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07/27/2007

Online research panels vs. social networks

There is a lot of discussion these days in the research community about incentives (points, money, coupons, possibility to see the results of surveys etc.) for respondents participating in online research panels. I think that the most interesting alternative would be the possibility for a respondent to take her incentives, quit her participation in an online research panel and join a social network instead.

The transition from an online research panel to a social network is similar to the transtion from a totalitarian society to a true democracy - this is how I see it, with my Eastern European mindset. Online research panel are built top down. Respondents are neatly segmented and kept in their cells to emerge only to do the tedious tasks of checking boxes in research questionnaires. Then they collect their wages and go back to their isolated cells. Misbehaving, dissident respondents are thrown out of the panel.

Social networks are built from the bottom up by individuals with faces and personalities. People aren’t paid to join social networks – they do it because they want to participate.

Facebook, one of the largest and most successful social networks, has recently launched their own polls, enabling anyone to do her own research. At the moment, the design of the research is very narrow: it is possible to create one closed-ended question per poll with a maximum of five answers. The site charges for the research depending on how quickly the results are provided and how large the sample size.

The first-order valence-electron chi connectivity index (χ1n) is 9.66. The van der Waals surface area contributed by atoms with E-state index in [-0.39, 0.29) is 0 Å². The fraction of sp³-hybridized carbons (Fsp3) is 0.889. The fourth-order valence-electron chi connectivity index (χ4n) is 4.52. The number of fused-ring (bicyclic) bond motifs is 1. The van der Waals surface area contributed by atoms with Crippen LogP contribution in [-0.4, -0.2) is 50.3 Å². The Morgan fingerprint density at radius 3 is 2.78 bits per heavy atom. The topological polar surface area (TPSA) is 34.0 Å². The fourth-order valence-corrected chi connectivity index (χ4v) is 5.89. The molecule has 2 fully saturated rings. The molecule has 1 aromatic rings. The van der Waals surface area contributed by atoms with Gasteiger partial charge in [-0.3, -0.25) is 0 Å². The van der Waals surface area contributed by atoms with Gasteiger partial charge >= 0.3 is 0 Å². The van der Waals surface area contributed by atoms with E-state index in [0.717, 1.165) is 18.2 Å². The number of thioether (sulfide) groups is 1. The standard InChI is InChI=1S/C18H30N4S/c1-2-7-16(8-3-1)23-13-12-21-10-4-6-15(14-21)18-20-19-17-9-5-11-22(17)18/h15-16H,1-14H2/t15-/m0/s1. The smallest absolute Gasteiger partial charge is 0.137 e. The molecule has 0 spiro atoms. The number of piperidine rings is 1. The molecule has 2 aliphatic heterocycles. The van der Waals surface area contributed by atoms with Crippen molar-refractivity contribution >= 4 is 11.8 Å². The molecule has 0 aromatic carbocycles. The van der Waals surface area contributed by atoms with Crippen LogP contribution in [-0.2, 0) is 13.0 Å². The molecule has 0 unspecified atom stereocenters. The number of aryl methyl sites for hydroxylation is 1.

The polls maybe simplistic, but it’s only the beginning... I also think that the best research on Facebook in the future probably won’t be polling but rather research done with groups, those small communities built around common passions and interests. There is no charge for the researcher to join, participate and listen. However, one has to ask what a researcher could charge a client for such work.

Let’s consider two scenarios for the future. In the first, online research panels become more important in the future as they offer a two-fold incentive to respondents – more money and the means to participate and see the results of the surveys. In the second, online panels will gradually disappear to be replaced by social networks which will offer research as an added product to generate revenues, similar to the way that advertising is now added to social networks.

If I had to bet money on one of these scenarios, I'd put my money on the side of the social networks

I tried to do my own poll on Facebook  yesterday, asking the Russians on Facebook question about major religion in Russia in 2100.

This is the intro screen.  You can then type in your question plus 5 answers and pay for the survey:

Facebookpollintro_3

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Once you have paid (this poll cost me $11), your poll goes live and you can start checking the progress:

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I have received the results (100 completes) in about 8 hours:

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